Demystifying International Tax-Free Reorganization, Divisions, and Mergers and Acquisitions

Tax Law
By Anthony Diosdi The Internal Revenue Code provides for nonrecognition of gain or loss realized in connection with a considerable number of corporate organizational changes. These include acquisitive and other reorganization defined in Internal Revenue Code Section 368(a)(1) and divisive reorganizations under Internal Revenue Code Section 355. They are permitted on a tax-free basis on the rationale that they involve a change in the organizational form of the conduct of the business and that there should be no tax penalty imposed on such a change. Equally important in the context of international reorganizations and merger transactions is Internal Revenue Code Section 367. Instead, this article will focus on Sections 368 and 355 of the Internal Revenue Code. This article will not discuss Section 367. However, we have written extensively on…
Read More
Taking the 3520 Penalty Fight to the IRS by Attacking the Penalty on Technical Grounds

Taking the 3520 Penalty Fight to the IRS by Attacking the Penalty on Technical Grounds

Tax Law
By Anthony Diosdi Under Internal Revenue Code Section 6677(a), if any United States Person beneficiary receives (directly or indirectly) a distribution from a foreign trust, that person is required to make a return with respect to such a trust using Internal Revenue Service (“IRS”) Form 3520, and show thereon the name of the trust, the amount of the aggregate distribution received, and any other data the IRS may require. A foreign gift, bequest, or inheritance that exceeds $100,000 must also be disclosed on a Form 3520. The IRS may assess an annual penalty equal to 35 percent of the gross value of the trust or 35 percent of the gross value of the property transferred from the trust if a Form 3520 is not timely filed. The IRS may also…
Read More
International Tax-Free Exchanges and the Deemed Royalty Regime for Intellectual  Property

International Tax-Free Exchanges and the Deemed Royalty Regime for Intellectual Property

Tax Law
By Anthony Diosdi Whenever a U.S. person decides to establish a business abroad that will be conducted by a foreign corporation, it will be necessary to capitalize the foreign corporation with a transfer of cash and other property in exchange for its stock. When appreciated property, such as equipment or intangible property rights (e.g., foreign patents, knowhow and trademarks), is transferred to a foreign corporation, gain will often be realized by the U.S. person. This gain will be recognized and subject to U.S. tax unless one of the tax-free-exchange provisions of the Internal Revenue Code applies. The imposition of U.S. tax on a transfer of appreciated property to a foreign corporation is a substantial deterrent in many cases. Accordingly, tax planning is necessary to ensure that the transaction is structured…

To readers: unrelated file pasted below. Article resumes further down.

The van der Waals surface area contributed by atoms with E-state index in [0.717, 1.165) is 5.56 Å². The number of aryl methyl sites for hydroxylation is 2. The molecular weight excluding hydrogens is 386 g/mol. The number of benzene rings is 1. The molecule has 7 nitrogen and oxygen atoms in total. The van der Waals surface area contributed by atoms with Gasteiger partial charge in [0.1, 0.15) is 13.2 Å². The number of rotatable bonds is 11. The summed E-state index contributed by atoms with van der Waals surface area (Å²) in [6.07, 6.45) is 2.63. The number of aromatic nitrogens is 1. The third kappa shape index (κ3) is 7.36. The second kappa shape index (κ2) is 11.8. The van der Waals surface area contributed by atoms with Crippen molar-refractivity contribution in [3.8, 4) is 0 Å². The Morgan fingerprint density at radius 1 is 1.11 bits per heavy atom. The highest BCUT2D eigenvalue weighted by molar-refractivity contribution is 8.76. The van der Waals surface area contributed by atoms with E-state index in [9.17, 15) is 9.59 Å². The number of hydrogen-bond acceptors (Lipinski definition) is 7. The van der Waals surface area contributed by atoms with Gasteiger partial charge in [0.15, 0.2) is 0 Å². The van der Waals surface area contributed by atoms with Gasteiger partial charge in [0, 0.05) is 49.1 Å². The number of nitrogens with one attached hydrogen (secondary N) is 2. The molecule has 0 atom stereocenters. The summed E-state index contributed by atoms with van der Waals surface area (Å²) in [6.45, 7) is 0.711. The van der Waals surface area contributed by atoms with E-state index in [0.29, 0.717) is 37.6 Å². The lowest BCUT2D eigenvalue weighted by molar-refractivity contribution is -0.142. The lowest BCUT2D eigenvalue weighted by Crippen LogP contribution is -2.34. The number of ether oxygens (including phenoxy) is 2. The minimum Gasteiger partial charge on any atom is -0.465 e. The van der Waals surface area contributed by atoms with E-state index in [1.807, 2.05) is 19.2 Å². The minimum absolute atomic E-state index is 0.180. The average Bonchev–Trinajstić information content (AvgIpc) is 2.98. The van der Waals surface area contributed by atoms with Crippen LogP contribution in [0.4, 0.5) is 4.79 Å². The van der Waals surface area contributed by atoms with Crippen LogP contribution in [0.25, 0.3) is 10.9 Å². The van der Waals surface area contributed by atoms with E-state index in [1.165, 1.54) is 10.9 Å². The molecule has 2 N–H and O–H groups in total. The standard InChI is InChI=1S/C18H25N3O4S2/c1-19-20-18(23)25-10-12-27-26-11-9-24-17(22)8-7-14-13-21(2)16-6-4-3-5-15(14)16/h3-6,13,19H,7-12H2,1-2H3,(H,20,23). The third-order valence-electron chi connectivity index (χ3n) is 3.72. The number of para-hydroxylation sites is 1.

Read More
Two Potential Strategies to Avoid the Section 367 “Toll Charge” on the Outbound Transfer of Intellectual Property

Two Potential Strategies to Avoid the Section 367 “Toll Charge” on the Outbound Transfer of Intellectual Property

Tax Law
By Anthony Diosdi In response to changing business conditions, U.S. corporations routinely organize new subsidiaries and divide, merge, and liquidate existing subsidiaries. These routine corporate adjustments generally are tax-free transactions, based on the principle that the transactions involve a change in the form of the corporation’s investment, not the parent corporation’s ultimate control of the investment. For example, in a wholly-domestic context, if a domestic corporation transfers appreciated property to a newly-organized subsidiary in exchange for all the shares of that subsidiary, the gain on that exchange is not recognized immediately, but instead postponed by having the subsidiary take a carryover basis in the property received. See IRC Section 351(a) and 362. However, if the subsidiary is a foreign corporation, then the ultimate disposition of the appreciated property may occur…
Read More
Can a Foreign Investor Utilize a “Triangular” Tax Treaty Position to Reduce or Eliminate FDAP and FIRPTA Withholdings?

Can a Foreign Investor Utilize a “Triangular” Tax Treaty Position to Reduce or Eliminate FDAP and FIRPTA Withholdings?

Tax Law
By Anthony Diosdi Two different U.S. federal tax methods apply to foreign investors. First, foreign investors engaged in a trade or business in the United States are taxed on income that is effectively connected with a trade or business. Such income is taxed at applicable graduated U.S. federal individual income tax rates. Foreign investors are subject to a different set of rules for income that is not effectively connected with a trade or business in the U.S. Under this method, a flat 30 percent tax is imposed on U.S. source fixed or determinable annual or periodic income such as (interest, dividend, rents, annuities, and other types of “fixed or determinable annual or periodic income,” which is also known as “FDAP.”). Under FDAP, tax is imposed on gross income and no…
Read More